Online information-seeking behavior presents some unique problems and situations. Because linking from one source to another is simple and immediate, people can cover a great deal of information quickly. They tend to zigzag through online systems, moving from resource to resource, varying seeking strategies rapidly.
Marcia Bates, a professor at UCLA, likens online seeking to berrypicking. If you've ever picked raspberries or blueberries, you know they don't come in bunches. Instead, you have to collect them one at time until your pail is full. You also move from bush to bush as you spot even riper berries, changing your approach fluidly. Similarly, when searching for information online, the solution to the original question is the culmination of many steps. It's not an all-or-nothing process. People constantly evaluate and re-evaluate what the find for relevance to their information need. People berrypick online.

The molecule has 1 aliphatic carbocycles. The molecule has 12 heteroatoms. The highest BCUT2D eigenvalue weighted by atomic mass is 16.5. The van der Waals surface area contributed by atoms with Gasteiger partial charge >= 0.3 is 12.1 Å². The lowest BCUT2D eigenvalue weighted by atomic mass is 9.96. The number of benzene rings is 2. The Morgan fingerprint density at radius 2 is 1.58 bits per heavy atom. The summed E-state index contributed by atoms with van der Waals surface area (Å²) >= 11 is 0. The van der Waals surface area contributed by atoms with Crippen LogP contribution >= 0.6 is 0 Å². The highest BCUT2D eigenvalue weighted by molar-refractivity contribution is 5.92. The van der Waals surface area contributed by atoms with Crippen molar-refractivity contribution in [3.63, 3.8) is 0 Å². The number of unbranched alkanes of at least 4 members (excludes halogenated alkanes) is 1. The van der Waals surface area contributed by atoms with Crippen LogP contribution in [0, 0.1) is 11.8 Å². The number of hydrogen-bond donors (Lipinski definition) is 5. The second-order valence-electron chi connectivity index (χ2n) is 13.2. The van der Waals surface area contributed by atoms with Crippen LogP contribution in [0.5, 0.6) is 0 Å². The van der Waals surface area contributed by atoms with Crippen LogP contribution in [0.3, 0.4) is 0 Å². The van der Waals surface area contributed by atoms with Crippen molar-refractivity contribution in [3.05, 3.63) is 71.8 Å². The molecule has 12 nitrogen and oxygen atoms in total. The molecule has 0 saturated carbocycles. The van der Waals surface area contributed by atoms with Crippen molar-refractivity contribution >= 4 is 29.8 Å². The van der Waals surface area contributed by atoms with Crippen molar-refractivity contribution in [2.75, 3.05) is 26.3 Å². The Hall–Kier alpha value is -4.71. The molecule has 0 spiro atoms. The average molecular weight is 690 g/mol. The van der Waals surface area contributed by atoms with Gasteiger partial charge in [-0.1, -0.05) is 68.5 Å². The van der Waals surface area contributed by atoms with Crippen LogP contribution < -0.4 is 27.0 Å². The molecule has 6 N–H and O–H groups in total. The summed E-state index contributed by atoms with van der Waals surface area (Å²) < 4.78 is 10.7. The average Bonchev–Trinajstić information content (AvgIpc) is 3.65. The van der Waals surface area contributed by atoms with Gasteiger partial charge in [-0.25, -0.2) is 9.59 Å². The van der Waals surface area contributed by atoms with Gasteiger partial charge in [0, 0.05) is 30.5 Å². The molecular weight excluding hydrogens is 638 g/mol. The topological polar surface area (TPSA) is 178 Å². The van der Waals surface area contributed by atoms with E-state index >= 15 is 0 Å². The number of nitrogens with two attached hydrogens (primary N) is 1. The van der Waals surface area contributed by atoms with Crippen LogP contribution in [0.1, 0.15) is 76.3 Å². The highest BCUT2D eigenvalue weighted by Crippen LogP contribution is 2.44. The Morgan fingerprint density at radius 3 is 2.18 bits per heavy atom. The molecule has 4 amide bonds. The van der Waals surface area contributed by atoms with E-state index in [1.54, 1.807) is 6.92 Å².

Within Bates' Berrypicking Model, browsing and searching are complementary and not mutually exclusive activities. What's more, information needs evolve as people seek information. New information encountered sheds light onto the original problem, which itself changes and becomes compromised. Online information seeking is more like a negotiation between the seeker and the system.
When creating navigation, web designers often assume people will take a single, direct path to the information they are looking for. They don't. Instead, users may enter ...